Plant daffodils now for a springtime of color
They're easy to plant, come back year after year, and deer rarely eat them.
Here's the thing about daffodils: They're a no-brainer. They're easy to plant. They grow anywhere. Hundreds of varieties are readily available. They return year after year.Skip to next paragraph
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As we said, a no-brainer.
"I think that one of the first things people think about with fall planting is daffodils," says Barb Pierson, nursery manager for White Flower Farm in Connecticut, which has more than 70 varieties for sale. "Once you plant the daffodil, that's it. That makes them attractive from the get-go because they're easy."
And there's always the surprise factor. You stick a bunch of nondescript bulbs in the ground. Come spring, your lawn or flower bed is flashing colors you've never seen before. To be honest, many of us forget where we planted the daffodils — or that we even planted some — making the surprise even bigger.
For daffodil (Narcissus) enthusiasts, now's the time. Garden centers and nursery catalogs are brimming over with all types of daffs.
Varieties that have been around for years, such as King Alfred and Dutch Master, for example, still sell, but new varieties are on shopping lists too.
"People always want the interesting and the new," Ms. Pierson says.
Two new varieties from White Flower Farm are Best Seller and Galactic Star. The former has a light yellow cup with light yellow petals that fade to white as they mature.
Galactic Star is a trumpet daffodil that starts out "a chartreuse color and turns to a yellowy color, and then they turn white," Pierson says. "The great thing is, it looks very similar to other trumpets, but it's fragrant. I just think fragrance is so great."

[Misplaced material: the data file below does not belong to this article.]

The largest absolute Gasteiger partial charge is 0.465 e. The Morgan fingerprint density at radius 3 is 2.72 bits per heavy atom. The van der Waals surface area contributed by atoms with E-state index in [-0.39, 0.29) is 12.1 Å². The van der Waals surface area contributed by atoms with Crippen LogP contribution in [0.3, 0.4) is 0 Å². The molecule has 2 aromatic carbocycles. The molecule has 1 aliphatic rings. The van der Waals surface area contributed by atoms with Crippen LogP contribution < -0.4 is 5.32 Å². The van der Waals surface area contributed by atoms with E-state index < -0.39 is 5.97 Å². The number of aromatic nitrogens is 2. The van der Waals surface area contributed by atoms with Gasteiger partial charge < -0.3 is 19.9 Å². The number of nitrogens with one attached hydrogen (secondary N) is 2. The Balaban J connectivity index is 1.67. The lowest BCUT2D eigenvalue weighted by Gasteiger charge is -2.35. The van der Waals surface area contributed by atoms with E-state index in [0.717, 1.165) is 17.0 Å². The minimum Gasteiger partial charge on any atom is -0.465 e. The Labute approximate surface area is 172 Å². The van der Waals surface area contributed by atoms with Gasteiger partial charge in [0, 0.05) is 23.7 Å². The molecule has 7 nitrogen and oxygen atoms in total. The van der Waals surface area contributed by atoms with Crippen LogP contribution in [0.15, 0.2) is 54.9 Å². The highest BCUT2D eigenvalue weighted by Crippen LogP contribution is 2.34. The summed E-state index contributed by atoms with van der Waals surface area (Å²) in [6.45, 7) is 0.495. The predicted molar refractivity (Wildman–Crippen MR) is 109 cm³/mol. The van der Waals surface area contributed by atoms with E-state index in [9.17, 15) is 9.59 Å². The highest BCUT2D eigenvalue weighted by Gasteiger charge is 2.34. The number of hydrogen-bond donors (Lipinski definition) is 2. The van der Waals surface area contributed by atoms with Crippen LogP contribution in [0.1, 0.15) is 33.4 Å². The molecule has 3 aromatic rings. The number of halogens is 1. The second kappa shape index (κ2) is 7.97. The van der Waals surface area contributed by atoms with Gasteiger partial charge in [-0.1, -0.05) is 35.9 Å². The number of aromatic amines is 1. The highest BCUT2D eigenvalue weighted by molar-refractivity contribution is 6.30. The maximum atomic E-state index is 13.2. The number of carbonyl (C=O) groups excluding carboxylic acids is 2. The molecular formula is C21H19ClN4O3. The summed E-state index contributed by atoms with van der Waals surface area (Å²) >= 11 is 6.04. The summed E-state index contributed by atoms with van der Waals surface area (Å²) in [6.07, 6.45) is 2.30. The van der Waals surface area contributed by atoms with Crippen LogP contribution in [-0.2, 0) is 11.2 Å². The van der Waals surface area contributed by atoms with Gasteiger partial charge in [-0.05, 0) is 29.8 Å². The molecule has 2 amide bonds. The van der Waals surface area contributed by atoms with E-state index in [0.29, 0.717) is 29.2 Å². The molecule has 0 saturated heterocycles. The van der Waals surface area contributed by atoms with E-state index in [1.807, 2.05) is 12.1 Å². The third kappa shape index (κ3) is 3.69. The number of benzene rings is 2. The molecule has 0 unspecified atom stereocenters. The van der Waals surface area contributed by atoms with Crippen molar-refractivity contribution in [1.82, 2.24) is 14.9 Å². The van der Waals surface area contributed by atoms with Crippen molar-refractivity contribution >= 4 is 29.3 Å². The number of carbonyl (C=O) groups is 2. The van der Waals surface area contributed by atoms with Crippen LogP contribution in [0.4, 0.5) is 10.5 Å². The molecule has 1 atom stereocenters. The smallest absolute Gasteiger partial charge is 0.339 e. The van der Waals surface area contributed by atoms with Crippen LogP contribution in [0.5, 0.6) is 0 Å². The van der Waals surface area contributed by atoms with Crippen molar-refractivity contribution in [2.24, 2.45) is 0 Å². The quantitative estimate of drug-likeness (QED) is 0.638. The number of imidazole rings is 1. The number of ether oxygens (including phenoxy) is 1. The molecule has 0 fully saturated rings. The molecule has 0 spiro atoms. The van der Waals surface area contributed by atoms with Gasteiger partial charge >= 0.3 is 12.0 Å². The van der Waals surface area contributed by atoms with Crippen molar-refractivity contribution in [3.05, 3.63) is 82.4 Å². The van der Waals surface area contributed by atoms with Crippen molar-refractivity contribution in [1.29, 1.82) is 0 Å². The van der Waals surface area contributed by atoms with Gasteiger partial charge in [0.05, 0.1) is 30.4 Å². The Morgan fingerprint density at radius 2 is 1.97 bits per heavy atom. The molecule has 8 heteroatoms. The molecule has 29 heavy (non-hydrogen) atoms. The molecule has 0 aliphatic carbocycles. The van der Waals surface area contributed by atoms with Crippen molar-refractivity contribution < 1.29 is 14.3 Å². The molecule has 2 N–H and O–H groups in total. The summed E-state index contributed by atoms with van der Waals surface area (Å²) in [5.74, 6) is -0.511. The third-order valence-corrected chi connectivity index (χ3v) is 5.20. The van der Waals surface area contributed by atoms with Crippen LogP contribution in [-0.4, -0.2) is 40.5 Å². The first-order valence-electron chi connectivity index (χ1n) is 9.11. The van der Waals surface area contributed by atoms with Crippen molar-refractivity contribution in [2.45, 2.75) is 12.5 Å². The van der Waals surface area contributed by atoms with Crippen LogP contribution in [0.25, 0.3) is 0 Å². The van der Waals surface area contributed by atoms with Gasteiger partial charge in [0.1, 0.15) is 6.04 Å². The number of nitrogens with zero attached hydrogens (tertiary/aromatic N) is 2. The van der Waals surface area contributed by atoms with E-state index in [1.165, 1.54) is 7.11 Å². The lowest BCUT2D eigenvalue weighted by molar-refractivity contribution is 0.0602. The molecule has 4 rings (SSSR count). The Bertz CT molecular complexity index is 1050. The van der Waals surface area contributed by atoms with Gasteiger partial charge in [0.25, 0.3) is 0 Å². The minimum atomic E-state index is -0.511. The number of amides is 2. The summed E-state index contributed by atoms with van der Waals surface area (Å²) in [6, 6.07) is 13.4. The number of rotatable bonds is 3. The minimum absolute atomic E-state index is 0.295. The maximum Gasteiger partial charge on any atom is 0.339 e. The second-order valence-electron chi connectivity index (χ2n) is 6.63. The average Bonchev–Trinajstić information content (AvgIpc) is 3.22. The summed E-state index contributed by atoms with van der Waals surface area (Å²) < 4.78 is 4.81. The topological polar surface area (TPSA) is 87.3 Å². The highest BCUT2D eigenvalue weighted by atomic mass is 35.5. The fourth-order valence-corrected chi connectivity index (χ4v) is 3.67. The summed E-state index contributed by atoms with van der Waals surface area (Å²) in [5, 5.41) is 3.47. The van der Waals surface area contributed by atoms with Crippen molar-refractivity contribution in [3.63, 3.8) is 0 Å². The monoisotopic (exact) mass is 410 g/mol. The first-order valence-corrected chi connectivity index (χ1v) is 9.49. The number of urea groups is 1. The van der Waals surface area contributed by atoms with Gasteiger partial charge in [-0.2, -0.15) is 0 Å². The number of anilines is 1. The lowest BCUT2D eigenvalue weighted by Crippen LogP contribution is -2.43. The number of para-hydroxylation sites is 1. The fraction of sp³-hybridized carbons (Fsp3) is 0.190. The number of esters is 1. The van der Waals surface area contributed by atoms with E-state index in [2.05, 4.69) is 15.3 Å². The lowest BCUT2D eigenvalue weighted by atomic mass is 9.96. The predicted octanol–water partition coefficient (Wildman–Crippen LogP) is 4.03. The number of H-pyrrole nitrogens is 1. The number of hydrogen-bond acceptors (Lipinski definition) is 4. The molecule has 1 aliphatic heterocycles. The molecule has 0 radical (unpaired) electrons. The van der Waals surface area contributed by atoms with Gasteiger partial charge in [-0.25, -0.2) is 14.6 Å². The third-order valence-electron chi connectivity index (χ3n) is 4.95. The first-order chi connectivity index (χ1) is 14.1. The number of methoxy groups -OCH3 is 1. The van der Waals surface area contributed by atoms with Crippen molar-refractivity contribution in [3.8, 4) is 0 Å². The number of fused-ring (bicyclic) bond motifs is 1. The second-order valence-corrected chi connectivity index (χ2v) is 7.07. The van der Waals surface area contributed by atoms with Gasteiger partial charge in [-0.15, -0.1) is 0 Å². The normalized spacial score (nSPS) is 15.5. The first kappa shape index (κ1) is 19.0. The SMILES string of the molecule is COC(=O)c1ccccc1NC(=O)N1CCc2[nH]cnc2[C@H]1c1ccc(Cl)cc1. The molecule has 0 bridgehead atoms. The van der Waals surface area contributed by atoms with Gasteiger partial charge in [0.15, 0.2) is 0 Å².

At Brent & Becky's Bulbs in Virginia, third-generation bulb grower Brent Heath has hundreds of daffodils available. ("I read an article that said we had 240. I thought there was more than that. ... I haven't counted recently.") And more than 20 are new varieties this fall.
One he seems excited about is Full Throttle, an orange trumpet daffodil with white petals. "It's a creamy white, but it's a big wide trumpet. It's a big sucker," he says.
Another newcomer among the trumpet types is Trumpet Warrior, a reversed bicolor with the flower a soft yellow and the trumpet white (actually a sort of very pale yellow). "It gives the effect of the flower being two-toned."
The large-cup group has several notable new varieties. Amadeus Mozart has a bright tangerine orange cup; Bella Vista, with a pleated bright orange-red cup, stands up to bright sunlight; Fellows Favorite is a long-lasting flower that's a soft, lemony yellow, and Yellow Salome is a sport, a mutation of a white and pink cup daffodil that's all yellow and is a late-season bloomer.